We may have found our mountain paradise. The Aragonese Pyrenees proved to be one of the most stunning landscapes we have ever encountered. Coupled with wonderful, inexpensive accommodations, excellent food and Spanish rural culture, we both felt delighted to have discovered this part of the world. We will no doubt stay longer next time. We could even be the first foreigners living in Gistain. How hard can sheep rearing really be?

Next on Donkey Crossing: a brief glimpse into our low profile visit to our home turf...Chicago!

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Monday, May 21, 2007

Culture, Cava and Chorizo: Barcelona has it all!

After our two week stint in France, we crossed the border into Spain by train. The attractive coastal route overlooked by the snow capped Pyrenees was a suitably spectacular introduction to the country we had eagerly anticipated. Jason and I felt an inexplicable affinity with Spain before we even arrived.

Bring on the tapas: we've arrived in Spain!
Our first stop was Barcelona, and we definitely experienced love at first sight, sound, smell and taste. We were quickly sucked in by the stylish and sexy city. Barcelona was all about good looking people, wine with breakfast, siestas, late dinners, balmy weather, beaches, mountains, and delicious, affordable food. In fact, we’re both feeling a bit more generously proportioned after our time in Spain.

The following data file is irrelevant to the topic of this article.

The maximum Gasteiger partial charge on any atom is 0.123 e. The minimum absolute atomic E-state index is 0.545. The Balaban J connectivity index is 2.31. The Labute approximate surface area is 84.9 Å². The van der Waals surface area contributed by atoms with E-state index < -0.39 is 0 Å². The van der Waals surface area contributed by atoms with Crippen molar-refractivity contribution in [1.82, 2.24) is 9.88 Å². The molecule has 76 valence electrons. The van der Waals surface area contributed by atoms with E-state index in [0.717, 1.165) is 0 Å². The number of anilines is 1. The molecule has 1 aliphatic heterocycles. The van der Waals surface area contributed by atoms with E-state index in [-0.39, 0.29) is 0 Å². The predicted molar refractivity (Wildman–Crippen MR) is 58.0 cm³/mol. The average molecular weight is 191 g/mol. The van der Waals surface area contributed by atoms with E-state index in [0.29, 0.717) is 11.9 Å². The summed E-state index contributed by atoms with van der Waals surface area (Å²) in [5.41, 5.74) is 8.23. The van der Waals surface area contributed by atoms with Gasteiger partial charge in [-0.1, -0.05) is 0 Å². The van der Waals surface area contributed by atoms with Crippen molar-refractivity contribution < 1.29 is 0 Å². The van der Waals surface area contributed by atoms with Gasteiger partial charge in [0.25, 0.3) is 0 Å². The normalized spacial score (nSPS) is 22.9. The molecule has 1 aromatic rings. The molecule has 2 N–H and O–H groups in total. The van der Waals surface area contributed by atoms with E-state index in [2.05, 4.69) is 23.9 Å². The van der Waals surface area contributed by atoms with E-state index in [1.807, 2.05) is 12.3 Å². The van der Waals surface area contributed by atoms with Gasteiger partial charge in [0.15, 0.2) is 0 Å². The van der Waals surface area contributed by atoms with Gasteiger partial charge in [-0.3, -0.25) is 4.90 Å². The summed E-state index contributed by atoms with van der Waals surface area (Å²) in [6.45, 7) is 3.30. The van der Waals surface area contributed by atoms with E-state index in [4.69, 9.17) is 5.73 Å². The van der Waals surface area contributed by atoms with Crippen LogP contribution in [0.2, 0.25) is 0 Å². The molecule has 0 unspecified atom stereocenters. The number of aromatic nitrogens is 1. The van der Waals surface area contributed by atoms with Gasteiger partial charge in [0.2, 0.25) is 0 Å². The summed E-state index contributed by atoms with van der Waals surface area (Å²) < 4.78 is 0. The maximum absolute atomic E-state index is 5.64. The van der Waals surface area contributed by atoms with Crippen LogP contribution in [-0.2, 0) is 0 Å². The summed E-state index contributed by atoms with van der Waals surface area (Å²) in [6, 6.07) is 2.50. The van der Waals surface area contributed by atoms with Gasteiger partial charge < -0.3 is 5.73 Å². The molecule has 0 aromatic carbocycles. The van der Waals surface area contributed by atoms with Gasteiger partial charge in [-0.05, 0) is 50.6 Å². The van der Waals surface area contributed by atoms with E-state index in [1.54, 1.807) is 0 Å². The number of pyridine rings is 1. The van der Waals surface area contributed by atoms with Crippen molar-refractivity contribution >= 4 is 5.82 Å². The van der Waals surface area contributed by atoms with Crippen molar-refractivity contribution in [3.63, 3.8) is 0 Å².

The Spanish take 'ham' to a whole new level. Fine Serrano ham hangs in delicatessens everywhere.

A gentle reminder to the hopelessly lost
Barcelona is crammed with things to see, and even with the luxury of ten days to explore, we didn’t see it all. We enjoyed strolling around the Barri Gòtic, with its cobbled streets, medieval Gothic style buildings, scary gargoyles and talented street musicians.

A Gothic arch in the Barri Gòtic

The Ramblas, a boulevard jammed with people (think a blend of Times Square, Michigan Avenue and Covent Garden with a Spanish twist) was the perfect place to get lost in the crowd and catch Barcelona’s buzz. We took a memorable cable car ride over the city and down to the port. The views were stunning, though I’m not sure Jason will forgive me for the 15 minute death defying experience after queuing 45 minutes and paying a vertigo inducing nine euros each for the privilege.

Don't look down!

We visited the Contemporary Art Museum with the naive expectation of seeing paintings, especially since Barcelona was home to Picasso and Joan Miró. However, the museum displayed only a handful of paintings by somewhat obscure contemporary artists and lots of weird but engaging installations. The Picasso and Miró museums will be top of our list for next time. We also bought tickets to a concert at the Palau de la Música Catalana, an incredibly colorful building with stunning stonework, mosaic and stained glass inside and out. The beautiful setting really brought the classical music we heard performed to life.

The view from from our balcony seats in the Palau de la Música Catalana

We wore our African garb to the concert, turning a few heads on the style-conscious streets of Barcelona